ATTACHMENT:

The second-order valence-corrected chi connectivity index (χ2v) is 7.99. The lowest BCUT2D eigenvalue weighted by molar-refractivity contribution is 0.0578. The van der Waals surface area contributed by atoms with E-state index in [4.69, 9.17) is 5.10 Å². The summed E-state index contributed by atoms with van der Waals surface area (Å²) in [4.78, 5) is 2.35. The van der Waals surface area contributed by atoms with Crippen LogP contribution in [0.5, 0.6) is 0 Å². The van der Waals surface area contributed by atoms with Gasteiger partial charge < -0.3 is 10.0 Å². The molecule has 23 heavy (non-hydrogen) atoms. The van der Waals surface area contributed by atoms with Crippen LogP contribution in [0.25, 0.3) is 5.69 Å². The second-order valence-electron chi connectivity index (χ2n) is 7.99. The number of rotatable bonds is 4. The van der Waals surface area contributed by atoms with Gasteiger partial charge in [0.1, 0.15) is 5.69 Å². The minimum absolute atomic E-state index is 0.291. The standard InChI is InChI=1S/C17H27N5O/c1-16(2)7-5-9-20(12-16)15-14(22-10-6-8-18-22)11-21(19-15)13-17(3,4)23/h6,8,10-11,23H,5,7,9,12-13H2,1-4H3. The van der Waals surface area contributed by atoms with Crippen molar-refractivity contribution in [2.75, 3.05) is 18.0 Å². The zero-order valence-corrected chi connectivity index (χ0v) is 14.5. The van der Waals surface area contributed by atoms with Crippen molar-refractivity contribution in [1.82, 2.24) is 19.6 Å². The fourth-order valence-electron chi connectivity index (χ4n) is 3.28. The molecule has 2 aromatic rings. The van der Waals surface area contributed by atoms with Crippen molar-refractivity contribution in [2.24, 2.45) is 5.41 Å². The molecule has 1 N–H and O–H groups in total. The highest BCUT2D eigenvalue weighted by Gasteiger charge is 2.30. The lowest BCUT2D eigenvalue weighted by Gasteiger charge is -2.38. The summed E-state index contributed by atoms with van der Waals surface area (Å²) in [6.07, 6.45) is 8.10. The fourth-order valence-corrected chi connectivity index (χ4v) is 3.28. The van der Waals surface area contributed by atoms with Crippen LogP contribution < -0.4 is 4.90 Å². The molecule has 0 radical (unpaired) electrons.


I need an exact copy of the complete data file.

The second-order valence-corrected chi connectivity index (χ2v) is 7.99. The lowest BCUT2D eigenvalue weighted by molar-refractivity contribution is 0.0578. The van der Waals surface area contributed by atoms with E-state index in [4.69, 9.17) is 5.10 Å². The summed E-state index contributed by atoms with van der Waals surface area (Å²) in [4.78, 5) is 2.35. The van der Waals surface area contributed by atoms with Crippen LogP contribution in [0.5, 0.6) is 0 Å². The van der Waals surface area contributed by atoms with Gasteiger partial charge < -0.3 is 10.0 Å². The molecule has 23 heavy (non-hydrogen) atoms. The van der Waals surface area contributed by atoms with Crippen LogP contribution in [0.25, 0.3) is 5.69 Å². The second-order valence-electron chi connectivity index (χ2n) is 7.99. The number of rotatable bonds is 4. The van der Waals surface area contributed by atoms with Gasteiger partial charge in [0.1, 0.15) is 5.69 Å². The minimum absolute atomic E-state index is 0.291. The standard InChI is InChI=1S/C17H27N5O/c1-16(2)7-5-9-20(12-16)15-14(22-10-6-8-18-22)11-21(19-15)13-17(3,4)23/h6,8,10-11,23H,5,7,9,12-13H2,1-4H3. The van der Waals surface area contributed by atoms with Crippen molar-refractivity contribution in [2.75, 3.05) is 18.0 Å². The zero-order valence-corrected chi connectivity index (χ0v) is 14.5. The van der Waals surface area contributed by atoms with Crippen molar-refractivity contribution in [1.82, 2.24) is 19.6 Å². The fourth-order valence-electron chi connectivity index (χ4n) is 3.28. The molecule has 2 aromatic rings. The van der Waals surface area contributed by atoms with Crippen molar-refractivity contribution in [2.24, 2.45) is 5.41 Å². The molecule has 1 N–H and O–H groups in total. The highest BCUT2D eigenvalue weighted by Gasteiger charge is 2.30. The lowest BCUT2D eigenvalue weighted by Gasteiger charge is -2.38. The summed E-state index contributed by atoms with van der Waals surface area (Å²) in [6.07, 6.45) is 8.10. The fourth-order valence-corrected chi connectivity index (χ4v) is 3.28. The van der Waals surface area contributed by atoms with Crippen LogP contribution < -0.4 is 4.90 Å². The molecule has 0 radical (unpaired) electrons.